In the "formal" usage, as in the "free," there are no rigid rules, but variety and flexibility. No particular posture is essential. In Orthodox practice the Prayer is most usually recited when seated, but it may also be said standing or kneelingand even, in cases of bodily weakness and physical exhaustion, when lying down. It is normally recited in more or less complete darkness or with the eyes closed, not with open eyes before an icon illuminated by candles or a votive lamp. . . .
A prayer-rope or rosary (komvoschoinion, tchotki), normally with a hundred knots, is often employed in conjunction with the Prayer, not primarily in order to count the number of times it is repeated, but rather as an aid to concentration and the establishment of a regular rhythm. It is a widespread fact of experience that, if we make some use of our hands as we pray, this will help to still our body and to gather us together into the act of prayer. But quantitative measurement, whether with a prayer-rope or in other ways, is on the whole not encouraged....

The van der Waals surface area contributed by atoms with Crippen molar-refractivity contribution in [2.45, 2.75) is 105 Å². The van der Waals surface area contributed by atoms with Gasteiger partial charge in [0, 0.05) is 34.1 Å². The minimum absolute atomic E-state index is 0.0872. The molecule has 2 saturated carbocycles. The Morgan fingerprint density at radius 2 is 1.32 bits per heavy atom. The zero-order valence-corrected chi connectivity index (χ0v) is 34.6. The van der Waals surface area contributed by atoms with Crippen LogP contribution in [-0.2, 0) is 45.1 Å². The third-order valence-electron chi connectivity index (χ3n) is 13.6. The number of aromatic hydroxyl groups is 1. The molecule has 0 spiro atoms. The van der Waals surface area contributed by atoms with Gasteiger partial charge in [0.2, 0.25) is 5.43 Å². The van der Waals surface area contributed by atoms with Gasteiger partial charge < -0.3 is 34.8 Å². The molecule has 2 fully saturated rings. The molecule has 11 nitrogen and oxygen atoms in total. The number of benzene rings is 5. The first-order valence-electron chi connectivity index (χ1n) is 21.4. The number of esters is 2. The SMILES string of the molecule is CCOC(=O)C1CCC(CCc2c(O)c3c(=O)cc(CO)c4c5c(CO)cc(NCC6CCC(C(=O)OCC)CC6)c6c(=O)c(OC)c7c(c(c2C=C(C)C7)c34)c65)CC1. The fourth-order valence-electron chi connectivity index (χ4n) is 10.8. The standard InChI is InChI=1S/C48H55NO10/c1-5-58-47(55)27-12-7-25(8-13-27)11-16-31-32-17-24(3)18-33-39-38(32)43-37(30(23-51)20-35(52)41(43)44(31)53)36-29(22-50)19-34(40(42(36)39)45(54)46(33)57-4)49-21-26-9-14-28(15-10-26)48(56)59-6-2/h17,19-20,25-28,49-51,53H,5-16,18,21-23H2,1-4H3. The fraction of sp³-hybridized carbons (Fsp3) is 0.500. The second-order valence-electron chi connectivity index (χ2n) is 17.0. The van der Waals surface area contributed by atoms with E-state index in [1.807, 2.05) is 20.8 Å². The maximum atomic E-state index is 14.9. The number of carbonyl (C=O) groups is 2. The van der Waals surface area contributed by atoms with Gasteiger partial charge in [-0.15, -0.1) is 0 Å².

The Prayer is sometimes recited in groups, but more commonly alone; the words may be said aloud or silently. In Orthodox usage, when recited aloud it is spoken rather than chanted. There should be nothing forced or labored in the recitation. The words should not be formed with excessive emphasis or inner violence, but the Prayer should be allowed to establish its own rhythm and accentuation, so that in time it comes to "sing" within us by virtue of its intrinsic melody. Starets Parfenii of Kiev likened the flowing movement of the Prayer to a gently murmuring stream....